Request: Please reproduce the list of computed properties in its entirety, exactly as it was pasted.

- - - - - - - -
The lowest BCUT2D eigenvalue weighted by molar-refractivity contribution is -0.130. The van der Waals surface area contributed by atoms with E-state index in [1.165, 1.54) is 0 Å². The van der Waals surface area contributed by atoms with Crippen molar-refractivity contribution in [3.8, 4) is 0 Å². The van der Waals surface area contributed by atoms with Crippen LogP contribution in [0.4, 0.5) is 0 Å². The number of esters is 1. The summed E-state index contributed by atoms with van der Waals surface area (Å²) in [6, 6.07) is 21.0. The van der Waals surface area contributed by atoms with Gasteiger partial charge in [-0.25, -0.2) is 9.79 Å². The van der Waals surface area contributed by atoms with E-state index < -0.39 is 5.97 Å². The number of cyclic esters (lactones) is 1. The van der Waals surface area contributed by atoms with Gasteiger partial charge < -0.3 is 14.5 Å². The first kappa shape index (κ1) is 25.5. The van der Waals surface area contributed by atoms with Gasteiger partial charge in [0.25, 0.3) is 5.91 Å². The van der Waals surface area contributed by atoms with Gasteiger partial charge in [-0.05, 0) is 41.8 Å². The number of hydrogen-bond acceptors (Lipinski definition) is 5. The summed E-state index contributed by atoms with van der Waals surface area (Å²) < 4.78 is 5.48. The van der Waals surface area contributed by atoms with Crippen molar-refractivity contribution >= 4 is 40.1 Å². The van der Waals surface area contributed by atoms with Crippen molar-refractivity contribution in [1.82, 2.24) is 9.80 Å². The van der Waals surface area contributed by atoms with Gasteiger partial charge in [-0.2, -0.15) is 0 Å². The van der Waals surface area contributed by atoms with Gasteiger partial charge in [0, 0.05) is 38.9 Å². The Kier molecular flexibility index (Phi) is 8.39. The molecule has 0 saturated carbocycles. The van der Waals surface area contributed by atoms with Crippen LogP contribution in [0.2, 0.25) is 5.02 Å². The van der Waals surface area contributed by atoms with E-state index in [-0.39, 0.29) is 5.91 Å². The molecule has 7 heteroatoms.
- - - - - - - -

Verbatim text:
The lowest BCUT2D eigenvalue weighted by molar-refractivity contribution is -0.130. The van der Waals surface area contributed by atoms with E-state index in [1.165, 1.54) is 0 Å². The van der Waals surface area contributed by atoms with Crippen molar-refractivity contribution in [3.8, 4) is 0 Å². The van der Waals surface area contributed by atoms with Crippen LogP contribution in [0.4, 0.5) is 0 Å². The number of esters is 1. The summed E-state index contributed by atoms with van der Waals surface area (Å²) in [6, 6.07) is 21.0. The van der Waals surface area contributed by atoms with Gasteiger partial charge in [-0.25, -0.2) is 9.79 Å². The van der Waals surface area contributed by atoms with E-state index < -0.39 is 5.97 Å². The number of cyclic esters (lactones) is 1. The van der Waals surface area contributed by atoms with Gasteiger partial charge < -0.3 is 14.5 Å². The first kappa shape index (κ1) is 25.5. The van der Waals surface area contributed by atoms with Gasteiger partial charge in [0.25, 0.3) is 5.91 Å². The van der Waals surface area contributed by atoms with Gasteiger partial charge in [-0.05, 0) is 41.8 Å². The number of hydrogen-bond acceptors (Lipinski definition) is 5. The summed E-state index contributed by atoms with van der Waals surface area (Å²) < 4.78 is 5.48. The van der Waals surface area contributed by atoms with Crippen molar-refractivity contribution >= 4 is 40.1 Å². The van der Waals surface area contributed by atoms with Crippen molar-refractivity contribution in [1.82, 2.24) is 9.80 Å². The van der Waals surface area contributed by atoms with Gasteiger partial charge in [-0.2, -0.15) is 0 Å². The van der Waals surface area contributed by atoms with Gasteiger partial charge in [0, 0.05) is 38.9 Å². The Kier molecular flexibility index (Phi) is 8.39. The molecule has 0 saturated carbocycles. The van der Waals surface area contributed by atoms with Crippen LogP contribution in [0.2, 0.25) is 5.02 Å². The van der Waals surface area contributed by atoms with E-state index in [-0.39, 0.29) is 5.91 Å². The molecule has 7 heteroatoms.